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Humans reliably learn which actions lead to rewards. One prominent question is how credit is assigned to environmental stimuli that are acted upon. Recent functional magnetic resonance imaging (fMRI) studies have provided evidence that representations of rewarded stimuli are activated upon reward delivery, providing possible eligibility traces for credit assignment. Our study sought evidence of postreward activation in sensory cortices satisfying two conditions of instrumental learning: postreward activity should reflect the stimulus category that preceded reward (stimulus specificity), and should occur only if the stimulus was acted on to obtain reward (task dependency). Our experiment implemented two tasks in the fMRI scanner. The first was a perceptual decision-making task on degraded face and house stimuli. Stimulus specificity was evident as rewards activated the sensory cortices associated with face versus house perception more strongly after face versus house decisions, respectively, particularly in the fusiform face area. Stimulus specificity was further evident in a psychophysiological interaction analysis wherein face-sensitive areas correlated with nucleus accumbens activity after face-decision rewards, whereas house-sensitive areas correlated with nucleus accumbens activity after house-decision rewards. The second task required participants to make an instructed response. The criterion of task dependency was fulfilled as rewards after face versus house responses activated the respective association cortices to a larger degree when faces and houses were relevant to the performed task. Our study is the first to show that postreward sensory cortex activity meets these two key criteria of credit assignment, and does so independently from bottom-up perceptual processing.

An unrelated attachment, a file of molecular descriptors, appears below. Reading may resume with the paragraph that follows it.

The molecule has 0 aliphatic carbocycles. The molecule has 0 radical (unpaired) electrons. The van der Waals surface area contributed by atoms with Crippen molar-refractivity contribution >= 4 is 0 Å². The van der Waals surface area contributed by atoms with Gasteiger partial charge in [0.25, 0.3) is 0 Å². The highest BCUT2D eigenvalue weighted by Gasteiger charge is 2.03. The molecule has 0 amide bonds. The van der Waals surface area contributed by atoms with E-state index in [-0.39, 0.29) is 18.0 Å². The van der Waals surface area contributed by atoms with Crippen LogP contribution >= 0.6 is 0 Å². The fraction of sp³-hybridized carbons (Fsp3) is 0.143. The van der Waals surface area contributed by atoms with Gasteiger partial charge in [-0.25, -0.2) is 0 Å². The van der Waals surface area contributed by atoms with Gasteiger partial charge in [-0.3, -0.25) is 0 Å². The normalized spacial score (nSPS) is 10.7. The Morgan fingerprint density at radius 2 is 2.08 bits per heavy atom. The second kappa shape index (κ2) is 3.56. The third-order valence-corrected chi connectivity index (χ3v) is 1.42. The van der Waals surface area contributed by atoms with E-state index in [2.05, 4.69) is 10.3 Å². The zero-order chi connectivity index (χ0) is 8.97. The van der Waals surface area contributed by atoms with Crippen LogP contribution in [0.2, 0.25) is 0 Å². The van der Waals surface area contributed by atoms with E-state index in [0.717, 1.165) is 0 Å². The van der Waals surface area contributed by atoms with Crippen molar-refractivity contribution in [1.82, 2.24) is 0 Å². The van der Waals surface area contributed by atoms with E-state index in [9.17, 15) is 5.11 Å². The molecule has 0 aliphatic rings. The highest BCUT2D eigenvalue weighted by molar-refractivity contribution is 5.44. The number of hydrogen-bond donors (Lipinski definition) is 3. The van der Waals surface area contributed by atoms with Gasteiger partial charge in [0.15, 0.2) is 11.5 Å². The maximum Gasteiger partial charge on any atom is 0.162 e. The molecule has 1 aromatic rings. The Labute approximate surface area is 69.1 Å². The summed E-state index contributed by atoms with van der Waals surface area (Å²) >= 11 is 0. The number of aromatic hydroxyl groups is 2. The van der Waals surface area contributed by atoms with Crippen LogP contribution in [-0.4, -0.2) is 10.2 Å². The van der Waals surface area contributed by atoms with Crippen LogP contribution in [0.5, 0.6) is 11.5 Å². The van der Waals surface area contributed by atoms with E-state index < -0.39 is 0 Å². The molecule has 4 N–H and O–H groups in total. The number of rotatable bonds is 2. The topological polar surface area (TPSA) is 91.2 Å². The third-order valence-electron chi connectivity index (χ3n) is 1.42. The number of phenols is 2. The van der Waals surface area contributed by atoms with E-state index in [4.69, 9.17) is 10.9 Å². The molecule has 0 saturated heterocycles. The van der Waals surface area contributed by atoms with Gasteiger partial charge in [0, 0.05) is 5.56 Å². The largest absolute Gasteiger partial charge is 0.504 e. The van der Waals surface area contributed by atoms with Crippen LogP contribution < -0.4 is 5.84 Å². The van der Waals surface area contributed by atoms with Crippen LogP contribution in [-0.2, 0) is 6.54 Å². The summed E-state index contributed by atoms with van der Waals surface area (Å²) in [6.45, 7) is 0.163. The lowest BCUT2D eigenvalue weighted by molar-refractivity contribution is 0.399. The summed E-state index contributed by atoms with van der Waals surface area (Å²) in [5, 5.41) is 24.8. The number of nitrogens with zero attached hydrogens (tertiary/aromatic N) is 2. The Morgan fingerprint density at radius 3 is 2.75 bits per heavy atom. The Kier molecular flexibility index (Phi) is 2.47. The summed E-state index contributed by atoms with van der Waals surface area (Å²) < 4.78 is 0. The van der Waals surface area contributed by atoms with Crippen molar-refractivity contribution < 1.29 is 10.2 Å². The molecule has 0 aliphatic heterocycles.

Original publication




Journal article


J Neurosci

Publication Date





15610 - 15620


credit assignment, fMRI, reward-related learning, stimulus-specific postreward activation, Adult, Decision Making, Feedback, Psychological, Female, Humans, Learning, Magnetic Resonance Imaging, Nerve Net, Psychomotor Performance, Reward, Visual Cortex, Young Adult